On Januari 29th, in the middle of a Covid-lockdown, Louis Volont (Department of Sociology & Culture Commons Quest Office, University of Antwerp) defended his doctoral thesis ‘Shapeshifting: The Cultural Production of Common Space’. City in the Making in general, and Pension Almonde specifically, was one of the three main cases Louis used as ‘witnesses for the defense’. The other two being The Public Land Grab (London) and Montana Verde (Antwerp). The full thesis can be read online, but here is a foretaste.
In his introduction Louis states his basic ‘empirical’ research question thus: “This enquiry puts the concept of common space to the test. My guiding question, is this one: how is common space’ produced within the current conditions of urban development? Put differently: through which tactics do urban activists give a spatial expression to the concept of the commons?”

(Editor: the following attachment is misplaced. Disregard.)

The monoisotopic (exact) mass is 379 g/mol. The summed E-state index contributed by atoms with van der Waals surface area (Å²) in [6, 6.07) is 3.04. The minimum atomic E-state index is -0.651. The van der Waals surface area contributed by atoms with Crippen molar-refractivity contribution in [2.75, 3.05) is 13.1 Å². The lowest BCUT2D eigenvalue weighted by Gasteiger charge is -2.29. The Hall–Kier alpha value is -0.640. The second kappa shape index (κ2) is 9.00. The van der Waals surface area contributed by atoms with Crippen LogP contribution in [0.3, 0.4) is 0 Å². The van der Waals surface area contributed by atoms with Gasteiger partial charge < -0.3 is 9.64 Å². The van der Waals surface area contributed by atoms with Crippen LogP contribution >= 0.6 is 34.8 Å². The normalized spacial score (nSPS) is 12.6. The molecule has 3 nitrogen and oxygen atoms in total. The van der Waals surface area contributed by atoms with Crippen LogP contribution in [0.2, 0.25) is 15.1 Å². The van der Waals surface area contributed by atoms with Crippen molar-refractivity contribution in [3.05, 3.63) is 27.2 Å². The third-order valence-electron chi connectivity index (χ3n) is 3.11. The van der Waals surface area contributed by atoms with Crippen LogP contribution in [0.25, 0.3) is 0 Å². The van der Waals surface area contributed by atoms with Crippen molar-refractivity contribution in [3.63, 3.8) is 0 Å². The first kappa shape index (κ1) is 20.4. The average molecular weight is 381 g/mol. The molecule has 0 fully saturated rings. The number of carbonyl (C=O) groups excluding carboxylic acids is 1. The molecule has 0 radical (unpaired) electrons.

The study main ‘guide’ is Lefebvre’s ‘triad’ (from ‘The Production of Space’ and ‘Critique of Everyday Life’); ‘lived’ space (representational space), conceived space (representations of space), and perceived space (spatial practice). But Louis renames/redefines this Lefebvrean triad because of: “Lefebvre’s ‘woolly’ formulation of the triad’s three spheres. Representations of space as well as spaces of representation seem to figure in the triad as things, namely as visual, verbal or written projections in the context of the former, and as spaces endowed with a sense of multiple meaning in the context of the latter. Spatial practice, then, emerges not as a ‘thing’, but as a ‘process’: a process of putting space to use, be it for survival, societal reproduction or capitalist growth.” Instead, the triad is reformulated as “the expressions of representation (formerly known as representations of space), configuration (formerly known as spatial practice), and signification (formerly known as spaces of representation): altogether the three ‘force fields’ of the triad. These three force fields leave behind any distinction between ‘thing and process’ but imply merely ‘a mode of doing’. This is a linguistic, pragmatic operation in order to be able to point, without much confusion, to each of the three elements under consideration. Hence: within the field of representation, I ask: how do commoners ‘think’ common space? Within the field of configuration, I ask: how do commoners ‘build’ common space? And in the field of signification, I ask: how do commoners ‘live’ common space?”